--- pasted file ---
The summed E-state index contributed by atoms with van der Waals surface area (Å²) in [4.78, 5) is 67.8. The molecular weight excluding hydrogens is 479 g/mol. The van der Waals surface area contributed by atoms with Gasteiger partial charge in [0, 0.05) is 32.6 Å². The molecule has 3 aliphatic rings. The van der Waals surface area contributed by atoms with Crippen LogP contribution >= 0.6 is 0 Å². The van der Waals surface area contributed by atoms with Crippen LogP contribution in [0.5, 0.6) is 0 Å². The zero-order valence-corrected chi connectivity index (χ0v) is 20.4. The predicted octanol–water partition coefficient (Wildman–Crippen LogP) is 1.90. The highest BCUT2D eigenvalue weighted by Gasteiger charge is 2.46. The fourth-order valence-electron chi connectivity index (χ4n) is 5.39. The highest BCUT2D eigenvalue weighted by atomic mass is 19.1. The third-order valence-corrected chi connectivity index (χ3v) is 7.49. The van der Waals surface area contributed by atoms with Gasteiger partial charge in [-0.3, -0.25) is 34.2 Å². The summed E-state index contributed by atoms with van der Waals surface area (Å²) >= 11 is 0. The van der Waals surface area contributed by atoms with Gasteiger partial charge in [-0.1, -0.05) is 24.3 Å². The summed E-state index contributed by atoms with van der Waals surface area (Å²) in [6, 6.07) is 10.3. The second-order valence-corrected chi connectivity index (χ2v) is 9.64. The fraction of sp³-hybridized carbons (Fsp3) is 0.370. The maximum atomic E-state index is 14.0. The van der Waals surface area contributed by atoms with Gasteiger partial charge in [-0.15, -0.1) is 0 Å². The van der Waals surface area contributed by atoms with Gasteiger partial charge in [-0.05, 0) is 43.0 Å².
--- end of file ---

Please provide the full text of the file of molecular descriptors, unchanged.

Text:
The summed E-state index contributed by atoms with van der Waals surface area (Å²) in [4.78, 5) is 67.8. The molecular weight excluding hydrogens is 479 g/mol. The van der Waals surface area contributed by atoms with Gasteiger partial charge in [0, 0.05) is 32.6 Å². The molecule has 3 aliphatic rings. The van der Waals surface area contributed by atoms with Crippen LogP contribution >= 0.6 is 0 Å². The van der Waals surface area contributed by atoms with Crippen LogP contribution in [0.5, 0.6) is 0 Å². The zero-order valence-corrected chi connectivity index (χ0v) is 20.4. The predicted octanol–water partition coefficient (Wildman–Crippen LogP) is 1.90. The highest BCUT2D eigenvalue weighted by Gasteiger charge is 2.46. The fourth-order valence-electron chi connectivity index (χ4n) is 5.39. The highest BCUT2D eigenvalue weighted by atomic mass is 19.1. The third-order valence-corrected chi connectivity index (χ3v) is 7.49. The van der Waals surface area contributed by atoms with Gasteiger partial charge in [-0.3, -0.25) is 34.2 Å². The summed E-state index contributed by atoms with van der Waals surface area (Å²) >= 11 is 0. The van der Waals surface area contributed by atoms with Gasteiger partial charge in [-0.1, -0.05) is 24.3 Å². The summed E-state index contributed by atoms with van der Waals surface area (Å²) in [6, 6.07) is 10.3. The second-order valence-corrected chi connectivity index (χ2v) is 9.64. The fraction of sp³-hybridized carbons (Fsp3) is 0.370. The maximum atomic E-state index is 14.0. The van der Waals surface area contributed by atoms with Gasteiger partial charge in [-0.15, -0.1) is 0 Å². The van der Waals surface area contributed by atoms with Gasteiger partial charge in [-0.05, 0) is 43.0 Å².